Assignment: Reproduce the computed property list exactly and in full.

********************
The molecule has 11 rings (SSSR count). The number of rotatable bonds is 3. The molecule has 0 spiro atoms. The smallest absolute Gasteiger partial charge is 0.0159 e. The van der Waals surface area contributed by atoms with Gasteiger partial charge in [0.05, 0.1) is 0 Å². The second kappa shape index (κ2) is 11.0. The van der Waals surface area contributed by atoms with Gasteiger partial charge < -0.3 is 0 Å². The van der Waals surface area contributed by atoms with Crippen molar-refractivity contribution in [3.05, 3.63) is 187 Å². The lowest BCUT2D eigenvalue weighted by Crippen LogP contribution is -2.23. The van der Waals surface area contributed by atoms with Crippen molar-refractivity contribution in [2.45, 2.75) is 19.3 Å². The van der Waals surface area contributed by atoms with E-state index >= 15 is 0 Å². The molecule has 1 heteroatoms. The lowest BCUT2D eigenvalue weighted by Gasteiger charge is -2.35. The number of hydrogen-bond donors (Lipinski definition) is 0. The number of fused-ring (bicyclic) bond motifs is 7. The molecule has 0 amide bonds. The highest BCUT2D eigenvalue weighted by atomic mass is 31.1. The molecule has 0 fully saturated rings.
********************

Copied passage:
The molecule has 11 rings (SSSR count). The number of rotatable bonds is 3. The molecule has 0 spiro atoms. The smallest absolute Gasteiger partial charge is 0.0159 e. The van der Waals surface area contributed by atoms with Gasteiger partial charge in [0.05, 0.1) is 0 Å². The second kappa shape index (κ2) is 11.0. The van der Waals surface area contributed by atoms with Gasteiger partial charge < -0.3 is 0 Å². The van der Waals surface area contributed by atoms with Crippen molar-refractivity contribution in [3.05, 3.63) is 187 Å². The lowest BCUT2D eigenvalue weighted by Crippen LogP contribution is -2.23. The van der Waals surface area contributed by atoms with Crippen molar-refractivity contribution in [2.45, 2.75) is 19.3 Å². The van der Waals surface area contributed by atoms with E-state index >= 15 is 0 Å². The molecule has 1 heteroatoms. The lowest BCUT2D eigenvalue weighted by Gasteiger charge is -2.35. The number of hydrogen-bond donors (Lipinski definition) is 0. The number of fused-ring (bicyclic) bond motifs is 7. The molecule has 0 amide bonds. The highest BCUT2D eigenvalue weighted by atomic mass is 31.1. The molecule has 0 fully saturated rings.